Swearing IS a real painkiller, say scientists

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Are you prone to swearing after you’ve stubbed your toe or taken a knock while playing football? Chillout. Relax. Swear as much as you like; it’s nature’s natural painkiller.

That’s the new finding from a study by the Keele University, whose research confirms that swearing can be an effective form of relief.

However, there is a stipulation to go along with the findings; according to Richard Stephens of Keele’s School of Psychology, those who swear the most are likely to be able to withstand the least amount of pain.

While he admitted there was no “recommended daily swearing allowance”, the team did state in America’s Journal of Pain that those who controlled their outbursts also managed their pain better. Using the “ice-water challenge” to test subjects’ pain-thresholds, researchers found that those who swore just a few times a day could handle the icy pain for twice as long. Those who swore frequently, pushing as many as 60 foul words out a day, found no benefits from their tirades.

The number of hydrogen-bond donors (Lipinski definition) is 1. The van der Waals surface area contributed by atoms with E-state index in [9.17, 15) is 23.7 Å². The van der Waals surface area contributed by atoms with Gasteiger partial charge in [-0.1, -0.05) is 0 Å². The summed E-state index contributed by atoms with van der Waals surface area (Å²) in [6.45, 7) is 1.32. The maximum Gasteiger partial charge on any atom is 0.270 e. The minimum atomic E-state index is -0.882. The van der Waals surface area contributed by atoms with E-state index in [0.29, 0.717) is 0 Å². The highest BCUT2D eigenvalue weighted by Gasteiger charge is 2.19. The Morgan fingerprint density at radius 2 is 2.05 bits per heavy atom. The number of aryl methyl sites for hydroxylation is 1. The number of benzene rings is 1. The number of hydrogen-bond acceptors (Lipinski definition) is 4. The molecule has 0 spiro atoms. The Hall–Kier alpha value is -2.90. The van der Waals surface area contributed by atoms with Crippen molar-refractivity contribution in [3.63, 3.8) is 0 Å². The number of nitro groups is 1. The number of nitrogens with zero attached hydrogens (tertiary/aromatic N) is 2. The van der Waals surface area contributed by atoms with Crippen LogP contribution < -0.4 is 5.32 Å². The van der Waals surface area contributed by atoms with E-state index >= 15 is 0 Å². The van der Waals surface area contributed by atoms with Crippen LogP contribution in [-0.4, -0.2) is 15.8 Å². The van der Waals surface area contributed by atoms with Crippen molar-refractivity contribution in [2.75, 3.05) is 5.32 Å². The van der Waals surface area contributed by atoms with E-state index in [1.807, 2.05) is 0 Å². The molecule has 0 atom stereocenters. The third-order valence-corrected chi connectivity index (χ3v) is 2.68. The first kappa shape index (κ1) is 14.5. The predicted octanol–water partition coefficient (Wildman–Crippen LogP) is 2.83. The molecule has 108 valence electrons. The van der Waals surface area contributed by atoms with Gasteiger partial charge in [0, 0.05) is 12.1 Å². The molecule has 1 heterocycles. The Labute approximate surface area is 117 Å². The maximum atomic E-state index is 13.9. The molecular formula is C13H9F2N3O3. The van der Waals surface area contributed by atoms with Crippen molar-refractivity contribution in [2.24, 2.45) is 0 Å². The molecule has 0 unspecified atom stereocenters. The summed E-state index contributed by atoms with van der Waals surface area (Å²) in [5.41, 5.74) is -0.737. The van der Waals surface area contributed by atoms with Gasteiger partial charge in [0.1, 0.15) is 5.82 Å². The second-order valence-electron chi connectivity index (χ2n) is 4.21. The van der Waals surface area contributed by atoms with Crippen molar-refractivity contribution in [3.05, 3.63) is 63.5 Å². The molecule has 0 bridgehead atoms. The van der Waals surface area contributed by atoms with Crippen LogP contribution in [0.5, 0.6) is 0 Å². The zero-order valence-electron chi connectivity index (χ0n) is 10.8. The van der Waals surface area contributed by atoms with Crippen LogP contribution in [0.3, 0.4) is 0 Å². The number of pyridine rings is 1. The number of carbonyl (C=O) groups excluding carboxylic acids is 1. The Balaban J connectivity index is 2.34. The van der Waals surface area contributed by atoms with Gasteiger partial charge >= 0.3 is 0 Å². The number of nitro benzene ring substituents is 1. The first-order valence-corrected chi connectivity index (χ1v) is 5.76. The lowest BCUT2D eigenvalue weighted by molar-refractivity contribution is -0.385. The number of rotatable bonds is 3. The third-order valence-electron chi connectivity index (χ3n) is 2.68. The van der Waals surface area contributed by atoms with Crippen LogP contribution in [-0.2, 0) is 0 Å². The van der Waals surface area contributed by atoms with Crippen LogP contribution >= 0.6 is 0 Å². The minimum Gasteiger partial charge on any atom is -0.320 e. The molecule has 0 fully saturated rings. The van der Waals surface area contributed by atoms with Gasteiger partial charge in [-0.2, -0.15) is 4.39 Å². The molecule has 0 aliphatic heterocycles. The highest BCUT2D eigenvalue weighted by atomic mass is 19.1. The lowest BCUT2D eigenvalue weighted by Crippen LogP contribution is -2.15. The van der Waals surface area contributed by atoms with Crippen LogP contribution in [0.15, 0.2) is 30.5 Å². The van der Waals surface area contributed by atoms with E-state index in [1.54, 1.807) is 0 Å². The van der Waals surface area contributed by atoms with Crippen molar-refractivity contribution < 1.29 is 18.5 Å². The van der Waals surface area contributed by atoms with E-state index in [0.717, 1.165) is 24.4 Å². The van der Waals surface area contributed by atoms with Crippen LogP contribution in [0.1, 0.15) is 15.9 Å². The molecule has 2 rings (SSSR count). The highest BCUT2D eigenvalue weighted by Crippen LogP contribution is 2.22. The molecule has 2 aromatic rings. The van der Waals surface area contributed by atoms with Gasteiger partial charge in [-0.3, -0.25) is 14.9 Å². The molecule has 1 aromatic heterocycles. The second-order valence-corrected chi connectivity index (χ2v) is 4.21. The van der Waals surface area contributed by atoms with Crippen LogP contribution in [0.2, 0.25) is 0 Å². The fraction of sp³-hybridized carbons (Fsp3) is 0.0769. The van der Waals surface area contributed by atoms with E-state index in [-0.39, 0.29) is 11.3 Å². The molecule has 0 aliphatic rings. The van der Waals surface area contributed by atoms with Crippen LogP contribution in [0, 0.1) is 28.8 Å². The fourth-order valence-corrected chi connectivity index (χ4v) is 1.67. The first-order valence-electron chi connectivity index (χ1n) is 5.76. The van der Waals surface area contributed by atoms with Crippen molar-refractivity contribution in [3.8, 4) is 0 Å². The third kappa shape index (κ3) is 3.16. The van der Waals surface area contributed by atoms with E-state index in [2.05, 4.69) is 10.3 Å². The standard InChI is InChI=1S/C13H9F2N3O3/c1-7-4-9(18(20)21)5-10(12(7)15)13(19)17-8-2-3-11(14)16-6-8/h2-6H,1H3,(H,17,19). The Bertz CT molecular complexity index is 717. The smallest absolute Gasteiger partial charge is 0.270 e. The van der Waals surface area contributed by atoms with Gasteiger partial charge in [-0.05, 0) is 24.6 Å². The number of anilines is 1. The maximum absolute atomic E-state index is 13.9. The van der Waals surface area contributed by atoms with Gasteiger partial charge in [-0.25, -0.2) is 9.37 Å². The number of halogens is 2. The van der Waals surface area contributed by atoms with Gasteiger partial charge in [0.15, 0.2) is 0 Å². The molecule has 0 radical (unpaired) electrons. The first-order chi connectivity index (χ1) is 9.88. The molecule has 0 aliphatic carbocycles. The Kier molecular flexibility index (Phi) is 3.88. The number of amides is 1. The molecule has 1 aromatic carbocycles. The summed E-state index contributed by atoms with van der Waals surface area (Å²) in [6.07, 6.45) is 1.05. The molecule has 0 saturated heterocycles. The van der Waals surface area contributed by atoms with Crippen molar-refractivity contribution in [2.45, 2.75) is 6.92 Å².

According to the scientists, the relief comes from an emotional response called “stress-induced analgesia”, also known as “fight or flight”, which produces adrenalin. Swearing is an emotional manifestation of your desire to fight the pain, and your body reacts accordingly. Frequent swearers no longer associate their outburts with the same emotional response, and so don’t reap the same benefits.

So, the next time you head down to the doctors with a sprained ankle, perhaps ask for a list of super-strong swear words to shout rather than a packet of paracetamol, providing you haven’t the potty mouth of a South Park character.

Via: The Independent

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Gerald Lynch





Gerald LynchSwearing IS a real painkiller, say scientists